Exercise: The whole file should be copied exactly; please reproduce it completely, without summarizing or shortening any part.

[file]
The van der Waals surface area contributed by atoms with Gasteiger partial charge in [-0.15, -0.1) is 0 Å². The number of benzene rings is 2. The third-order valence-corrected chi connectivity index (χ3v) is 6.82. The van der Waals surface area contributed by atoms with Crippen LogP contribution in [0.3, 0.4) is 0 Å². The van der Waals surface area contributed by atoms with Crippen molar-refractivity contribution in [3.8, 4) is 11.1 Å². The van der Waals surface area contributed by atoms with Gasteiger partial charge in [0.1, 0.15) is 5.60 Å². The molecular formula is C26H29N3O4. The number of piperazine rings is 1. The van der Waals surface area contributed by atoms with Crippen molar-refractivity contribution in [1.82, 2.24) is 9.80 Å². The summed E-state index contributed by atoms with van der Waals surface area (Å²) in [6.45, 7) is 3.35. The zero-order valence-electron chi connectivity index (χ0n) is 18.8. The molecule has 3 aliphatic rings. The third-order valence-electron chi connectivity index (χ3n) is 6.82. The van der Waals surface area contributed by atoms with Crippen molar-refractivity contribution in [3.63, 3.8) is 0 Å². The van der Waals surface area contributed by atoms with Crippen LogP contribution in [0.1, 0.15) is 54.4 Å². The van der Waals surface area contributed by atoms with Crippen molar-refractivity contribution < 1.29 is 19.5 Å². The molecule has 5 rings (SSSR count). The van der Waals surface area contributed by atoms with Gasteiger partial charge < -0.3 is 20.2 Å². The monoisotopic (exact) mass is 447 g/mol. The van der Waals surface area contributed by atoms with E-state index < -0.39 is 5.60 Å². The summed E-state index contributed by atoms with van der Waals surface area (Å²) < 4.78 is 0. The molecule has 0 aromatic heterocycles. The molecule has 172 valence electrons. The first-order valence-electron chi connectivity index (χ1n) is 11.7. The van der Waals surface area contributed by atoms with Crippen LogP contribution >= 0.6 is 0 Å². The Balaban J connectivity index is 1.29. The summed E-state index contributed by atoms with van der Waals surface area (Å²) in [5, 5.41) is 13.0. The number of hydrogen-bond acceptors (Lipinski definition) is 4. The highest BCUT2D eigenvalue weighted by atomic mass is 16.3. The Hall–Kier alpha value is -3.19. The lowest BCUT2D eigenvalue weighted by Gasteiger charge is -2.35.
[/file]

The van der Waals surface area contributed by atoms with Gasteiger partial charge in [-0.15, -0.1) is 0 Å². The number of benzene rings is 2. The third-order valence-corrected chi connectivity index (χ3v) is 6.82. The van der Waals surface area contributed by atoms with Crippen LogP contribution in [0.3, 0.4) is 0 Å². The van der Waals surface area contributed by atoms with Crippen molar-refractivity contribution in [3.8, 4) is 11.1 Å². The van der Waals surface area contributed by atoms with Gasteiger partial charge in [0.1, 0.15) is 5.60 Å². The molecular formula is C26H29N3O4. The number of piperazine rings is 1. The van der Waals surface area contributed by atoms with Crippen molar-refractivity contribution in [1.82, 2.24) is 9.80 Å². The summed E-state index contributed by atoms with van der Waals surface area (Å²) in [6.45, 7) is 3.35. The zero-order valence-electron chi connectivity index (χ0n) is 18.8. The molecule has 3 aliphatic rings. The third-order valence-electron chi connectivity index (χ3n) is 6.82. The van der Waals surface area contributed by atoms with Crippen molar-refractivity contribution in [3.63, 3.8) is 0 Å². The van der Waals surface area contributed by atoms with Crippen LogP contribution in [0.1, 0.15) is 54.4 Å². The van der Waals surface area contributed by atoms with Crippen molar-refractivity contribution < 1.29 is 19.5 Å². The molecule has 5 rings (SSSR count). The van der Waals surface area contributed by atoms with Gasteiger partial charge < -0.3 is 20.2 Å². The monoisotopic (exact) mass is 447 g/mol. The van der Waals surface area contributed by atoms with E-state index < -0.39 is 5.60 Å². The summed E-state index contributed by atoms with van der Waals surface area (Å²) < 4.78 is 0. The molecule has 0 aromatic heterocycles. The molecule has 172 valence electrons. The first-order valence-electron chi connectivity index (χ1n) is 11.7. The van der Waals surface area contributed by atoms with Crippen LogP contribution >= 0.6 is 0 Å². The Balaban J connectivity index is 1.29. The summed E-state index contributed by atoms with van der Waals surface area (Å²) in [5, 5.41) is 13.0. The number of hydrogen-bond acceptors (Lipinski definition) is 4. The highest BCUT2D eigenvalue weighted by atomic mass is 16.3. The Hall–Kier alpha value is -3.19. The lowest BCUT2D eigenvalue weighted by Gasteiger charge is -2.35.